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Old 11-17-2009, 10:21 AM
 
42,732 posts, read 29,889,770 times
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Quote:
Originally Posted by j_k_k View Post
Be that all as it may, it all changes when you open fire with live ammunition--no matter how lousy your marksmanship. As provocative as sending in some supplies to an insignificant island fort might be, the South Carolinians didn't have to start shelling it. Doing so must be considered far more escalatory than bringing in supplies.
It wasn't lousy marksmanship.

Please read the link, which clearly shows the Confederate intent to avoid bloodshed, and their efforts for evacuation. In terms of significance, it is one little ole fort, unfortunately in the South, in a port, in a well-populated area.
Lincoln understood the significance of the port, and that his intent to re-supply was provocative. That's why he was communicating with Southern leaders about this, and why he planned to re-supply the fort when Congress was not in session.

South Carolina American Civil War Battle Fort Sumter
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Old 11-17-2009, 10:22 AM
 
Location: Wheaton, Illinois
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Quote:
Originally Posted by DC at the Ridge View Post
There are some subtle points here that are being missed.

One, Lincoln didn't want secession to go to the courts. The Chief Justice of the Supreme Court had already indicated that he thought secession was legal since it was not explicitly forbidden by the Constitution.

Two, Lincoln chose to re-supply Ft Sumter at a time when Congress was out of session. He chose deliberately to provoke the South at a time when his actions could not be stopped by Congress.

Three, the South opened fire, and yet didn't kill a single Union soldier. The South held that they were simply trying to prevent the fort from being re-supplied, and the fact that the killed no one tends to support that contention.

That Lincoln didn't want secession to go to the courts doesn't mean he could've prevented it going to the courts, nor would his attitude have stopped the secessionists from taking it to the courts. Which according to your own assertions might've been their wisest course.

I don't think Lincoln planned for the Fort Sumter crisis to happen when Congress was out of session, events had a life of their own. In any event seeing as the secessionists had left Congress he might've been able to get all the congressional support he'd need as subsequently happened.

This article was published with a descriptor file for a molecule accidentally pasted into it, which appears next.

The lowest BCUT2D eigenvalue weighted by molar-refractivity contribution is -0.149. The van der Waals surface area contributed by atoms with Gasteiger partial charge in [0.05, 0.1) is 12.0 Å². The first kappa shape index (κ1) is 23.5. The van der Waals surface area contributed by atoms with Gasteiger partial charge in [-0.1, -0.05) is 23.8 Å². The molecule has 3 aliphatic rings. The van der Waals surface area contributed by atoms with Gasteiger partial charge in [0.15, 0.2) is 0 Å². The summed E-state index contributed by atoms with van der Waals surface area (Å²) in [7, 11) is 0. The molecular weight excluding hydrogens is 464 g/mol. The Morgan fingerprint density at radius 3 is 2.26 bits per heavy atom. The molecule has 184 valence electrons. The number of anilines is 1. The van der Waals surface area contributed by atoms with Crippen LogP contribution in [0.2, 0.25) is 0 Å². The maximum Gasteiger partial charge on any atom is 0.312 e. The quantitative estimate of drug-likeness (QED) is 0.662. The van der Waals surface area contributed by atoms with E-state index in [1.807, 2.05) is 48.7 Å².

That no Federal soldiers were killed in the attack on the fort is a tribute to the sturdy nature of Third System fortifications; it's absurd to think the Confederates were trying to avoid Federal losses. Just how would you do that anyway, bombard a fort with the intention of killing nobody?


Here's Fort Knox, a Third System fort in Maine I visted a couple of weeks ago. Strong place. Caponiers, casemates, intact iron Totten shutters, scarp and counterscarp rifle galleries, traverses on the covered way.



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Old 11-17-2009, 10:28 AM
 
Location: Aloverton
6,560 posts, read 14,463,545 times
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Quote:
Originally Posted by DC at the Ridge View Post
Please read the link, which clearly shows the Confederate intent to avoid bloodshed, and their efforts for evacuation. In terms of significance, it is one little ole fort, unfortunately in the South, in a port, in a well-populated area.
But one easily rendered untenable by shore-based artillery if push came to shove. And if one is trying to avoid bloodshed, refraining from firing artillery shells seems to me a clearer indication of that intent than any method of firing them.

I think South Carolina was simply the most Secessionist state and thus the most likely to start shooting. If Fort Sumter had been just offshore in another state it's interesting to wonder what might have occurred.
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Old 11-17-2009, 10:35 AM
 
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Quote:
Originally Posted by Irishtom29 View Post
That Lincoln didn't want secession to go to the courts doesn't mean he could've prevented it going to the courts, nor would his attitude have stopped the secessionists from taking it to the courts. Which according to your own assertions might've been their wisest course.

I don't think Lincoln planned for the Fort Sumter crisis to happen when Congress was out of session, events had a life of their own. In any event seeing as the secessionists had left Congress he might've been able to get all the congressional support he'd need as subsequently happened.